Madkhalism in Europe (5)
The globalization of Islamism groups has also impacted the Salafi movement. Many of Salafists have turned to the group activities and organizational work.
Mohamed Ali Ibrahim, Deputy Chairman of Egypt's Salafi Al-Nour Party, said: "We have been into organizational work since we started in the 1970s. This is not new to us. Our fears of Muslim Brotherhood deviations have led to be the game".
He said after the Arab Spring, the Salafi presence has started to grow bit by bit. It was no surprise because it was planned many years ago. We can say it is rather like the Brotherhood's International Organization, which was launched by its former supreme guide Moustafa Mashhour.
Saeed Hammad, former board member the Salafi Dawah, was in charge of the Salafi foreign portfolio and organized many African tours to introduce the Salafi movement for nearly 40 years.
Hammad toured Kuwait, United Arab Emirates, Bahrain and Yemen, where he met with Abulhassan al-Maaraby, a disciple of sheikh Hadi al-Wadiy, in Dammaj.
However, Hammad severed from Al-Wadiya and authored a book titled "Salafists and Political Practice", which contributed to the Salafi engagement in party activities.
Sudan has been a key hub for moving the Salafi trend to Europe. Sheikh Ahmed Hotayba, board member of Egypt's Salafi Dawah, played a key role in this regard.
Egyptian Salafists played a key role in promoting the Salafi Dawah in the Arab world. Yasser Borhamy, Deputy Chairman of the Salafi Dawah, is one Egyptian Salafists who coordinated with Salafi branches in Tunisia, Qatar, Sudan and Saudi Arabia.
Kuwaiti Salafists, led by Abdel Rahman Abdel Khalek. are the key financiers of the Salafi geographical penetration. Abdel Khalek is an Egyptian-born and Kuwaiti national. He founded Umma Party in 2005 to be the arm of the Salafi Dawah in Kuwait.
Egyptian security sources say Abdel Khalek is the financier of Salafists in Egypt. He contributed to the foundation of Al-Nour Party after the January 25 Revolution.
Abdel Khalek assisted the Tunisian Salafists in the establishment of Reform Front Party in 2012.
Salafist sheikh Adel Awad says in his book "Muslim Brotherhood International Organization in Turkey" that Germany is a Salafist hub and Berlin is the world capital of Salafists.
Awad has said the Association of Muslim Scholars in Istanbul is a Salafi organization, where Saudi sheikh Ahmed al-Soyan, editor-in-chief of Al-Bayan magazine, and Abdalla Shaker, head of Ansar al-Sunna Association, are leading members.
Salafists have been keen on expansion in Europe, and Germany via Turkish immigrants was a center stage.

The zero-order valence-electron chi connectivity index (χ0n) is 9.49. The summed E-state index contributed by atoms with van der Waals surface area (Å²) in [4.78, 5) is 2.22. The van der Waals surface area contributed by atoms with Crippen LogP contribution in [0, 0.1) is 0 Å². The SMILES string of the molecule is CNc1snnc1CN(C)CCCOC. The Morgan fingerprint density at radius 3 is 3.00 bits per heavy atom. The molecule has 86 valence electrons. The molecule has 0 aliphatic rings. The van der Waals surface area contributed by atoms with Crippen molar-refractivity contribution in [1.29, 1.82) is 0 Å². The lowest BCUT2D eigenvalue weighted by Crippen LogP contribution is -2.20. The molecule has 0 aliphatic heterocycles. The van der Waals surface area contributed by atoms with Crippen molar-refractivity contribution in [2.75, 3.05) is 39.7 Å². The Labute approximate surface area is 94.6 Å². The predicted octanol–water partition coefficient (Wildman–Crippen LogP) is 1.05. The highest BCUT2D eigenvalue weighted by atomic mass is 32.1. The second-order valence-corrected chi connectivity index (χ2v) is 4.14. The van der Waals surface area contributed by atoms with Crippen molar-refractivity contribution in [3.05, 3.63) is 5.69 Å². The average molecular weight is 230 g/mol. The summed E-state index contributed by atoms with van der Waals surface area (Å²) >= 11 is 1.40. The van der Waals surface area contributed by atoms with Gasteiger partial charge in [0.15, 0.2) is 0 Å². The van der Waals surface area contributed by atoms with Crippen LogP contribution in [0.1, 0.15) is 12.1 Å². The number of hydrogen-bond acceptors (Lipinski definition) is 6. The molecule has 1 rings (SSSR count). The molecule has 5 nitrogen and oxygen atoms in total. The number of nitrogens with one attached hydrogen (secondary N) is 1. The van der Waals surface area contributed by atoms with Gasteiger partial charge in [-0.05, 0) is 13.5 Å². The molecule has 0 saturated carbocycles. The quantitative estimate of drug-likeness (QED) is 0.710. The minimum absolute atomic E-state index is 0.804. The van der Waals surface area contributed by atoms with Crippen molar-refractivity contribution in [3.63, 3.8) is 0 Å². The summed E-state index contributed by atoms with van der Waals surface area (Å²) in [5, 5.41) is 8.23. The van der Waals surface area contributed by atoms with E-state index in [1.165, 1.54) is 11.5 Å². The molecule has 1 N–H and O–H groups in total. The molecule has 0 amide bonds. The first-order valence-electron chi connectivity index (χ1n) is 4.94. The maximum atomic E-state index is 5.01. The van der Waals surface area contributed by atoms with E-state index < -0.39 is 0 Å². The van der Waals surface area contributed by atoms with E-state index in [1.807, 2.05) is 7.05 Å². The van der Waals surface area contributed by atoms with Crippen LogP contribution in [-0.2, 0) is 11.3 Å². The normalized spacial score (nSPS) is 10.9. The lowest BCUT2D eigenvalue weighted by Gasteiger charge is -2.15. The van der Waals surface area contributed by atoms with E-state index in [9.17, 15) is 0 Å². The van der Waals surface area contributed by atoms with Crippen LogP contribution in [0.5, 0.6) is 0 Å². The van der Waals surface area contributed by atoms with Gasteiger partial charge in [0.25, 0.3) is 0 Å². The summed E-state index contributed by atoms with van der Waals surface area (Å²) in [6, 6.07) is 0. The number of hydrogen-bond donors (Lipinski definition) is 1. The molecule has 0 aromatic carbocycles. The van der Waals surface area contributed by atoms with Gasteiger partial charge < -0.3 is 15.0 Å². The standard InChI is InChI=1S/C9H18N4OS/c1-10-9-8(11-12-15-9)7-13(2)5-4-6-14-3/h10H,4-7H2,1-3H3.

According to a report published by the Office for the Protection of the Constitution, a German domestic intelligence agency, Germany has no confirmed information about the numbers of al-Qaeda members in the Maghreb, Arabian Peninsula, Al-Nusra Front and ISIS.
The report estimated the number of Salafists in Germany at 8,350 in 2015, up from 7,000 a year earlier. The Salafists distributed millions of free Qur'an copies in Germany.
The Salafist leaders in Europe include Palestinian-born Ibrahim Abou Nagie, former boxer and Islam convert Pierre Vogel and Abu Adam, who served in the German army.
Abu Adam is in charge of the Salafi organization in Germany and helps German Salafists who migrate to Arab countries.
In June 2015, a Daily Herald report warned of a Salafi penetration in Europe, especially in France, Britain and Germany.
Mahmoud al-Naqshbandi, an adviser to the British Cabinet on combating extremism, said Salafists are increasing, as they manage 7% of 1,740 mosques in the United Kingdom.
He said that quarter of British population is young people who could easily accept the Salafi ideas nut its simplicity may be ill-used as in the case of ISIS.
On the other hand, security expert Rene Leray overviewed the European Union's vision of the growing challenges of the Salafi movement in the southern Mediterranean. He has said that Europe is keeping an eye on the political scene in the southern Mediterranean after the Arab uprisings as it is concerned with south-to-north migration.
Leray said the European Union supported regimes thought to be better allies for their military and security tools. However, surprisingly these regimes collapsed and the Islamist movements rose fast, noting that the EU is seeking to lay out outlines for its foreign policies towards the Mediterranean.
Between 2002 and 204, a number of key Salafi groups emerged. Their Salafi leaders included Hassan al-Dabagh (from Syria), born Ibrahim Abou Nagie (from Gaza), Abdel Azim Qamous, Mohamed bin Hussein, Pierre Vogel and Abou Anas (from Germany). All of them speak German, although many of them are not of German origins.
Madkhalism has been one the most significant Salafi movements that spread in Europe. As it showed absolute loyalty to the regimes, Madkhalism expanded unnoticeably.